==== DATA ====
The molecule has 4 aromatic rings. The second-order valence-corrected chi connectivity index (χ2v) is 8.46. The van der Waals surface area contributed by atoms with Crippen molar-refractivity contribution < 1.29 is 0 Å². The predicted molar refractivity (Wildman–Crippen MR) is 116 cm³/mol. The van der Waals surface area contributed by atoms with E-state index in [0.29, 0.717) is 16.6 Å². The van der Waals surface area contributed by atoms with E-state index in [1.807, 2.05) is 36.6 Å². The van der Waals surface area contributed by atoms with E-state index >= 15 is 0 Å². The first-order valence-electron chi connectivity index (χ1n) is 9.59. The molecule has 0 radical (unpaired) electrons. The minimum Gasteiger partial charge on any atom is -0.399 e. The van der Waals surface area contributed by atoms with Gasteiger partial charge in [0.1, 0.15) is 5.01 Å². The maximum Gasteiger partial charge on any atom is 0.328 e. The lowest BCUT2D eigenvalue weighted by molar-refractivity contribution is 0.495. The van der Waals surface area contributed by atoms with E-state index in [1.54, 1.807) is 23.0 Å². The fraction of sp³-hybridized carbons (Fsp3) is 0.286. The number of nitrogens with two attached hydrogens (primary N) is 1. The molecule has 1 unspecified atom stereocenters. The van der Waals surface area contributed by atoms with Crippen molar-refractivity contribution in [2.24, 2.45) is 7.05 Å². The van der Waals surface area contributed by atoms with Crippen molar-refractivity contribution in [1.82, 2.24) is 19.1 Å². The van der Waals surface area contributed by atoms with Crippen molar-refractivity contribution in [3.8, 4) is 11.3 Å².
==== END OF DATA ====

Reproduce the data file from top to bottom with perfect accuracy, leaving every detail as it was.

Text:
The molecule has 4 aromatic rings. The second-order valence-corrected chi connectivity index (χ2v) is 8.46. The van der Waals surface area contributed by atoms with Crippen molar-refractivity contribution < 1.29 is 0 Å². The predicted molar refractivity (Wildman–Crippen MR) is 116 cm³/mol. The van der Waals surface area contributed by atoms with E-state index in [0.29, 0.717) is 16.6 Å². The van der Waals surface area contributed by atoms with E-state index in [1.807, 2.05) is 36.6 Å². The van der Waals surface area contributed by atoms with E-state index >= 15 is 0 Å². The first-order valence-electron chi connectivity index (χ1n) is 9.59. The molecule has 0 radical (unpaired) electrons. The minimum Gasteiger partial charge on any atom is -0.399 e. The van der Waals surface area contributed by atoms with Gasteiger partial charge in [0.1, 0.15) is 5.01 Å². The maximum Gasteiger partial charge on any atom is 0.328 e. The lowest BCUT2D eigenvalue weighted by molar-refractivity contribution is 0.495. The van der Waals surface area contributed by atoms with E-state index in [1.54, 1.807) is 23.0 Å². The fraction of sp³-hybridized carbons (Fsp3) is 0.286. The number of nitrogens with two attached hydrogens (primary N) is 1. The molecule has 1 unspecified atom stereocenters. The van der Waals surface area contributed by atoms with Crippen molar-refractivity contribution in [2.24, 2.45) is 7.05 Å². The van der Waals surface area contributed by atoms with Crippen molar-refractivity contribution in [1.82, 2.24) is 19.1 Å². The van der Waals surface area contributed by atoms with Crippen molar-refractivity contribution in [3.8, 4) is 11.3 Å².